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The unadjusted and adjusted odds ratios for factors associated with the obesity in the study participants are shown in [Table 4]. On mapping the study area, it was found that total number of food outlets was 116 [Figure 1]. Among these, 39.7% had both healthy and unhealthy food and 22.4% were restaurants or hotels. Only healthy food outlets were 20.7% [Table 5]. It was found that density of any food outlet per study participant was 0.7. There was one healthy food outlet per two study participants. On the contrary, there was <1 unhealthy food outlet per two study participants [Table 6].
Table 4: Distribution of various risk factors with obesity of study participants (n=155)

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Figure 1: Density of food outlets in the study area

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Table 5: The density of food outlet in the study area

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Table 6: Relationship between density of food in the study area with study participants

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  Discussion Top


To the best of our knowledge, this study is the first of its type to assess food outlet density relationship with the prevalence of obesity among adults in a hilly rural community in India. In addition, there is a lack of published literature about the presence of food outlet density in the hilly rural community of India. The present study enrolled 155 adults. Females constituted nearly two-third of the study population. About 14.8% females have completed primary school or less. Around 68.3% and 46.3% of the males and females were graduate or more educational status. Overall, >85% of the study population was literate middle school or more. This is comparable with District Level Household Survey-3, which revealed that 79.1% population in Uttarakhand had schooling of 7 years or more.[14] Among males, less than one-third (30%) were unemployed or students, whereas three-fourth (75.7%) of the females were homemakers. More than three-fourth (79.3%) of the study participants belonged to upper middle or upper class. This indicates that the study population was literate and had good economic status.

In the present study, the prevalence of obesity among adult population was 55.5% (CI: 47.2–63.4) using BMI ≥25 kg/m 2, indicating a high burden of disease. These findings were similar to a study conducted in urban slums in New Delhi (50.1%)[15] and urban areas of Chennai (45.9%),[9] using BMI ≥25 kg/m 2. Alikely another study documented that the prevalence of generalized obesity was 26.1%–40.3% in urban adult ≥20 year, where as, the prevalence of obesity was 4.3% to 27.9% in rural areas.[7]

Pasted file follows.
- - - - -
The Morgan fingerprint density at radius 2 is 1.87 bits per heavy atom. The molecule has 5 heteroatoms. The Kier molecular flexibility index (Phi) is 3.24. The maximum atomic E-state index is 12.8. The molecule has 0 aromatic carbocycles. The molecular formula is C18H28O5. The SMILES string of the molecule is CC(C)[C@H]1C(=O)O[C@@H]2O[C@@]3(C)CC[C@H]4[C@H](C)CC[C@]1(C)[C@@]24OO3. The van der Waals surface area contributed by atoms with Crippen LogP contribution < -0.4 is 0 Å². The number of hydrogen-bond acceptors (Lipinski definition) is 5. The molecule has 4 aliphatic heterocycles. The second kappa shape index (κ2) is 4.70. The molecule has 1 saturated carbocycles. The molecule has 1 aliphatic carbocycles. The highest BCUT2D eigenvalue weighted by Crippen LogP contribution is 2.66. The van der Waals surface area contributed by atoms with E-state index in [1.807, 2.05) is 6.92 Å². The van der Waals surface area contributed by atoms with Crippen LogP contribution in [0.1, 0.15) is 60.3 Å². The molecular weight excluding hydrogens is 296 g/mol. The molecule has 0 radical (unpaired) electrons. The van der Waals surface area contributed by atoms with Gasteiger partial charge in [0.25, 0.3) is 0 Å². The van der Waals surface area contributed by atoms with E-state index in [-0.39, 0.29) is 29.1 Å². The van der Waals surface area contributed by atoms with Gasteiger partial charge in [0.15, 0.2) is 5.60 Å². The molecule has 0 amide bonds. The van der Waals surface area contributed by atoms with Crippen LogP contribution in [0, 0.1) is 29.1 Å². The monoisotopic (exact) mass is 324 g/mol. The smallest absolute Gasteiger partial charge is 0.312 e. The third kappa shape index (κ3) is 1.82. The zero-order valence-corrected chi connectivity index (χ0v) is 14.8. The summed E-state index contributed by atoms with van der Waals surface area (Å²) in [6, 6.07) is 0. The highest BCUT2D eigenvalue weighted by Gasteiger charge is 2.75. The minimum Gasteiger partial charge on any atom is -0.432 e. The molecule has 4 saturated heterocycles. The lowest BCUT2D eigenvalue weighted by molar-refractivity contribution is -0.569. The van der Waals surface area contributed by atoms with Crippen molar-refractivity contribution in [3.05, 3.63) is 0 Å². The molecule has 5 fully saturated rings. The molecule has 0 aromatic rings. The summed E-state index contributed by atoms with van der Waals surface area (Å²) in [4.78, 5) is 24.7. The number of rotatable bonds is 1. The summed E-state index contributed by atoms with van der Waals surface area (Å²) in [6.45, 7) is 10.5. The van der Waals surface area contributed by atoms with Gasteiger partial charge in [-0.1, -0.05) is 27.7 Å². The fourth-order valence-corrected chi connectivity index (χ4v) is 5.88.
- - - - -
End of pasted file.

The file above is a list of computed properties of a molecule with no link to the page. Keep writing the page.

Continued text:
The present results were higher compared to a study from Rajasthan which found the prevalence of obesity (BMI ≥25 kg/m 2) was 9.4% in and 8.9% in women, in a rural cohort,[16] and other studies from India urban slums,[17] and Mumbai.[18] Similarly, it was higher compared to a study conducted among tribal women aged 20–70 years of Manipur, Northeast India. The prevalence of obesity was 2.0% using Asian cutoff point in this study.[19] The studies from Kashmir also reported lower prevalence. This could be due to differences in age category of the study population in two studies.[20],[21]

The prevalence of obesity in the present study was higher than that reported by other studies in rural areas but comparable with urban slum setting. This reflects the movement of rural communities toward urbanization. The results of the present study are also higher compared to study conducted in urban populations of India,[22] Nepal,[23] Bangladesh,[24] Malaysian,[25] Bahrain,[26] United States,[5] and China.[27] The key reason for this difference in findings could be criteria used for obesity by these studies, BMI ≥30 kg/m 2.

The prevalence of obesity among different age groups, gender, occupation, and socioeconomic status was not found to be significantly different. On the contrary, a study from Bangladesh stated that age, education, and occupation were significantly associated with obesity.[24] Furthermore, a study from Nepal reported that higher socioeconomic status, higher literacy status, and particular occupation were significantly associated with obesity.[23] This difference in results could be due to different criteria of BMI for obesity classification.

The present study found that total number of food outlets was 116 in the study area. Among these, majority were both healthy and unhealthy food (39.7%) selling. However, only healthy food outlets were 20.7%. In the present study, it was found that density of any food outlet per study participant was 0.7. There was nearly one food outlet (unhealthy, restaurant, or hotel) for every obese individual in the present study.[12] As per the Census 2011, Srikot, study area, has nearly 6500 population. It was estimated that the density of any food outlet per 1000 person was 748.3. The area of Srikot in hectares is 273.42 (1.05 square mile). This reflects the high availability of unhealthy food. The previous studies had documented that there might be an association between density and proximity of grocery or fast food restaurants, with a risk of obesity in children.[11],[28],[29],[30] It is also stated by studies from New Jersey and Toronto high density of healthy food outlets and supermarket in proximity decreased the chances of being overweight or obese.[31],[32] It is a community-based study undertaken in a hilly rural population on obesity. The study has its limitations as well. A better understanding of practices, especially that focuses on urbanization of rural population one needs a qualitative study, was beyond the scope of this study.


  Conclusion Top


The high burden of obesity is influenced by prevalent outlet density of food in the environment. The policy that incorporates to determine the density of unhealthy burden in the community is a need of s combat the burden of obesity.

Financial support and sponsorship

The study was supported by ICMR STS 2016 project.

Conflicts of interest

There are no conflicts of interest.



 
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  [Table 1], [Table 2], [Table 3], [Table 4], [Table 5], [Table 6]